Dovetails

1-Dovetail corner1

Dovetails. This symbol of woodworking excellence. What a pain in the butt.

They’re fussy. They require concentration and skill and enormous patience. At least if you want to do them halfway well. I do have students who after trying tail and pain by hand, turn to the router and dovetail jig. I get this. I never had clients who could afford hand cut work. This was out of everyone’s price range. I used sliding dovetails for their pieces instead cut with a router and bit.

But I understand as well the dovetail joint’s virtue in teaching accuracy and slowing down. This helps me at the band saw and the router table. In the end, I advocate my 5 minute dovetail as a means of getting our heads to the bench, slowing down, and training our focus to get tight. Because the work we do at the bench has a tight focus to it.

It depends entirely upon one’s intention while at the bench. If it is to build good work at a pace, then finding methods that work whether by hand or with a machine seems to me a fine choice. Check out the furniture of Greene & Greene and the Hall Brothers building for them. No dovetails used. All finger jointed drawers and cases.

If on the other hand, one’s intention is simply to be at the bench then hand cutting everything makes good sense too. Pace doesn’t matter then.

Simply answer this question: does it feel good to get work completed that you can feel proud of? Then use all the tools in your kit. {Note: I stop short of programming a CNC to cut mine, if I had a CNC.} If product isn’t your goal but process is, then mill your wood by hand too. But always ask yourself before you dive in: What do I want from this project?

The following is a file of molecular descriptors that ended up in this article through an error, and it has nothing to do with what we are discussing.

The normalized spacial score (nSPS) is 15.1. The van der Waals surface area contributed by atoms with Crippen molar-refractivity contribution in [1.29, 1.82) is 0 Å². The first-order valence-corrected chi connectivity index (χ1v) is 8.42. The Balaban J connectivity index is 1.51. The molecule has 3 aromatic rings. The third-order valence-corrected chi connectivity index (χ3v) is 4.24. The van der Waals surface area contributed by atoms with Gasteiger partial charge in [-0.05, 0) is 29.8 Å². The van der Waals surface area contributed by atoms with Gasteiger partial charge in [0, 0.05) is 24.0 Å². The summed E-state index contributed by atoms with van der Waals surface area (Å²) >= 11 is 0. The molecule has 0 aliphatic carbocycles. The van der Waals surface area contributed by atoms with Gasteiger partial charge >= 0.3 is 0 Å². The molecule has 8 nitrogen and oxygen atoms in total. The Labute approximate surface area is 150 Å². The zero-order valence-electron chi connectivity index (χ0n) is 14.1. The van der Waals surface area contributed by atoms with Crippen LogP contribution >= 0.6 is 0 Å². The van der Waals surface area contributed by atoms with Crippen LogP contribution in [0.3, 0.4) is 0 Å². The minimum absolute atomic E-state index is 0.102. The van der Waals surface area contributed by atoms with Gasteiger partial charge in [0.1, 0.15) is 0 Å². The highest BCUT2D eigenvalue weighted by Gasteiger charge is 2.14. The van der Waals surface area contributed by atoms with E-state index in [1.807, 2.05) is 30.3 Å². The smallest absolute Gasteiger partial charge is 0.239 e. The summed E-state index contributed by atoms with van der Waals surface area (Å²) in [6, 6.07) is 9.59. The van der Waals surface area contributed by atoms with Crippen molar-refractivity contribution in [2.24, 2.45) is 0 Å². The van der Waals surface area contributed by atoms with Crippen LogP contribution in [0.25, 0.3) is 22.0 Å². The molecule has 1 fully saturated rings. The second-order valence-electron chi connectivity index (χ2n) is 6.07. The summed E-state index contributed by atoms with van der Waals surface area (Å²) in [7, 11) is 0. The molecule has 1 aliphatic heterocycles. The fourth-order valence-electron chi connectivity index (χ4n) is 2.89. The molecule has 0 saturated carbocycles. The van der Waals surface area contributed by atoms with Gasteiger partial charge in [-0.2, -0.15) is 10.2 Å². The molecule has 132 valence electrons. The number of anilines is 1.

If it’s a gift, get ‘er done. If it’s a gift for you, take your time and enjoy the ride. Either way you’re at the bench and that’s a good thing.

Dovetail chest Matthew DMP #12 013

Distance Mastery Student Matthew Kanomata’s Dovetail Chest

 

 

 

 

 

 

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One Response to Dovetails

  1. Joe says:

    About 5 years ago, I was planning for where I wanted to be and what I wanted to do when in my mid 50s. I had liked my current job but thought it might be fun to finish out my career doing something different for the last 5 years. I looked at teaching at woodworking for the past 5 years as viable alternates. I enjoy both very much but have decided I didn’t want to pursue them as a full time career.

    In some respects that is a good thing for the woodworking. I simply don’t care how long something takes and I am never worried about making a profit or living from it. I have plenty of my projects for my home and gifts. As such, dovetails don’t scare me. It’s just something I need to practice. I’ve found a local person who does professional woodworking. I will spend the money to take some private lessons on dovetails and other things and just make them.

    Like

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